[ENG] Pain builds character; said nobody with chronic pain ever

Pain is such a glamorised concept. Have you noticed? Whoever can endure the most pain is the winner, whether we’re talking about physical or mental hardship. Long uncomfortable working hours that make your body feel like it’s made of lead, starving yourself to lose weight, breaking some bones while aiming for a new sports achievement, giving birth unmedicated or getting patched up without anaesthesia after an accident; these are all seen as signs of a strong character. You’re a real big tough man if you don’t cry after being hit by a car, or some shit like that. And likewise, the strongest women are those that swear they can keep going to work and managing all their free time activities even when they have Covid, a heavy period, 39C fever and the last meal they had was a cup of coffee three days ago. Obviously, I’m being extreme here for the sake of driving the point home, but are these examples really that far fetched?
The opposite of these superheroes are the weak losers who need sick leave for a bad flu, will skip a mildly dangerous sport activity for the sake of comfort, could faint upon seeing blood and will probably think you’re crazy for willingly getting elective painful surgery for the sake of having bigger boobs or a smaller nose. Typically these people are seen as the type who lack character and strength when in reality they are just avoiding unnecessary pain and suffering. Why is it that withstanding pain has become such a staple quality in people who star in the modern day success stories? And even more so, why are we glamorising the pain?

I live in between two very different cultures; Finnish and Taiwanese; one is Nordic, one is East Asian. But if there is something these two cultures share, it really is the way toughness is seen as one of the best traits you can have. Whether you’re from Finland or Taiwan, you’re not supposed to complain and show your suffering. You gotta get through everything with a straight face and no tears; whether it is enduring back pain you got from studying in the library all day or freezing winter wind that shoots ice shards against your skin… or whether it is painful intercourse, a super uncomfortable chair at work, a burning sensation while peeing, constant feeling of hot pain or the mental load of dealing with all the other possible symptoms vulvodynia might come with.

The number one thing I see people write about in vulvodynia support groups is how painful it is and how they don’t know how to deal with it and how it’s ruining their life. It’s like a glimpse behind the curtains of a show; you never hear people talk openly about not coping with pain in public settings. We are so used to the idea that we have to survive and deal with pain by ourselves, that many are ashamed of even bringing up the topic. And I get it, nobody wants to be the so-called loser in the eyes of others. But in my opinion it’s time to stop hiding it. Chronic pain is not something we choose to suffer through. We simply cannot put it in the category of glamorised pain.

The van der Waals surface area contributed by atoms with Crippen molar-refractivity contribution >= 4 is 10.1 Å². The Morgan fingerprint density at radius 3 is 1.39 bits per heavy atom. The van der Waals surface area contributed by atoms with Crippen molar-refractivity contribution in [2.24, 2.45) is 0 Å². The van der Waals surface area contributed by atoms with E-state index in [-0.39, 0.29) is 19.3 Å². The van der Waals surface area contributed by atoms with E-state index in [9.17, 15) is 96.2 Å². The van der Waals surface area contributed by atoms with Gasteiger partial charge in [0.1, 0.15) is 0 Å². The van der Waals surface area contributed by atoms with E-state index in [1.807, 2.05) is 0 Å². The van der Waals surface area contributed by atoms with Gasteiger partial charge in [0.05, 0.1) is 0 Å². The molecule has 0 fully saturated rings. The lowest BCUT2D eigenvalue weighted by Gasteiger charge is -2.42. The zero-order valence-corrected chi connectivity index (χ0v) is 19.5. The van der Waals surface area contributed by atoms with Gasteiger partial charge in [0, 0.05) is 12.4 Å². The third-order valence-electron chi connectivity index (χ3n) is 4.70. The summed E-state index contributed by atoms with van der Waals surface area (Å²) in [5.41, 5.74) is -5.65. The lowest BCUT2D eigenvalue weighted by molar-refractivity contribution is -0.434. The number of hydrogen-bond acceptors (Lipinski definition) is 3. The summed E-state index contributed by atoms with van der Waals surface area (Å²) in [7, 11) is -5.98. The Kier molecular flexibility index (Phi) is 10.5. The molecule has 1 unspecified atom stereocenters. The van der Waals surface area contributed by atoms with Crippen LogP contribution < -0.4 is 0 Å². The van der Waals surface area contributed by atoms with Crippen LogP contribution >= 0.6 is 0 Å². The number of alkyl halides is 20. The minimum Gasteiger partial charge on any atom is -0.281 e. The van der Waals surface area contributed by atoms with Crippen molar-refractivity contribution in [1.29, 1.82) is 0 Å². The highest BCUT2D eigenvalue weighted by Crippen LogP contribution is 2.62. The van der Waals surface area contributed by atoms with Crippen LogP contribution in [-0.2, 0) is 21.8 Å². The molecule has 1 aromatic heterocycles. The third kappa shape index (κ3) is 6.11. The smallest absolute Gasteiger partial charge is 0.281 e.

If we, sick people, keep hiding our pain, and keep getting through it as if it was an honourable challenge, we are basically just shooting ourselves in the foot. By coping another day we don’t achieve bliss or praise. We will just have another shit day to get through the next morning. Instead I think being vocal could help; tell your friends, let your trusted colleagues or boss know that sometimes you do need some accommodations or a helping hand. Tell your doctor that no, the physiotherapy you’re doing is not helping and you in fact really do need proper meds. I told mine straight up that the medication I was on was not gonna cut it. “I want something stronger.” Probably a major sign of weakness to some, but in my opinion just a ballsy move from a person who refuses to be in unnecessary pain for the sake of being a tough cookie.

If you’re in a situation where you feel like you’re hiding your pain or its severity, I strongly advise you to take a step back and look at the situation from the eyes of your best friend; do you think they would approve of the way you’re treating yourself? Or would they tell you to be kinder to yourself and not listen to the nonsense about being strong? Life with chronic pain is already hard enough, don’t make it harder for yourself by holding yourself to an impossible standard. It’s ok to let your pain show whether it comes in the form of talking, needing help or using medications and aids. You’re not weak. You won’t be weak. Just do whatever you can do to minimise the pain you’re in. If someone judges you for that, they probably have no idea how stupid the whole “pain builds character” trope is to someone with a medical condition.





HUOM! Kommentit moderoidaan ja vaativat ylläpidon hyväksynnän